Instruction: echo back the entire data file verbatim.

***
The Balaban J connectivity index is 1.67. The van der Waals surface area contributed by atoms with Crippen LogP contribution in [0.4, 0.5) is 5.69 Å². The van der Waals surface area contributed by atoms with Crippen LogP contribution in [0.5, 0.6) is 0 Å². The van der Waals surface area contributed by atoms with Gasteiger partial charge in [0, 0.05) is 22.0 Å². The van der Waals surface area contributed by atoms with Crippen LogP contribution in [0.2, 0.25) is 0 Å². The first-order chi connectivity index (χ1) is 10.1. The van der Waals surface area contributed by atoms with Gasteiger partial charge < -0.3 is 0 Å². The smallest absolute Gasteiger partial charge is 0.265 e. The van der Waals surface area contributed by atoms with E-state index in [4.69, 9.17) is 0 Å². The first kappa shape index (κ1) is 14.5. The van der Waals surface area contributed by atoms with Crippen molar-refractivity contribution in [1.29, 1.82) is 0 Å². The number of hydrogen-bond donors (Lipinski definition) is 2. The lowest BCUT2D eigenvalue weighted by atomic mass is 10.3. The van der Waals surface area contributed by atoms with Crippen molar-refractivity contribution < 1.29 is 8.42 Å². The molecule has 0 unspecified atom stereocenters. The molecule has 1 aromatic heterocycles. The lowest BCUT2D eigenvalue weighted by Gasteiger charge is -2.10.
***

The Balaban J connectivity index is 1.67. The van der Waals surface area contributed by atoms with Crippen LogP contribution in [0.4, 0.5) is 5.69 Å². The van der Waals surface area contributed by atoms with Crippen LogP contribution in [0.5, 0.6) is 0 Å². The van der Waals surface area contributed by atoms with Gasteiger partial charge in [0, 0.05) is 22.0 Å². The van der Waals surface area contributed by atoms with Crippen LogP contribution in [0.2, 0.25) is 0 Å². The first-order chi connectivity index (χ1) is 10.1. The van der Waals surface area contributed by atoms with Gasteiger partial charge < -0.3 is 0 Å². The smallest absolute Gasteiger partial charge is 0.265 e. The van der Waals surface area contributed by atoms with E-state index in [4.69, 9.17) is 0 Å². The first kappa shape index (κ1) is 14.5. The van der Waals surface area contributed by atoms with Crippen molar-refractivity contribution in [1.29, 1.82) is 0 Å². The number of hydrogen-bond donors (Lipinski definition) is 2. The lowest BCUT2D eigenvalue weighted by atomic mass is 10.3. The van der Waals surface area contributed by atoms with Crippen molar-refractivity contribution < 1.29 is 8.42 Å². The molecule has 0 unspecified atom stereocenters. The molecule has 1 aromatic heterocycles. The lowest BCUT2D eigenvalue weighted by Gasteiger charge is -2.10.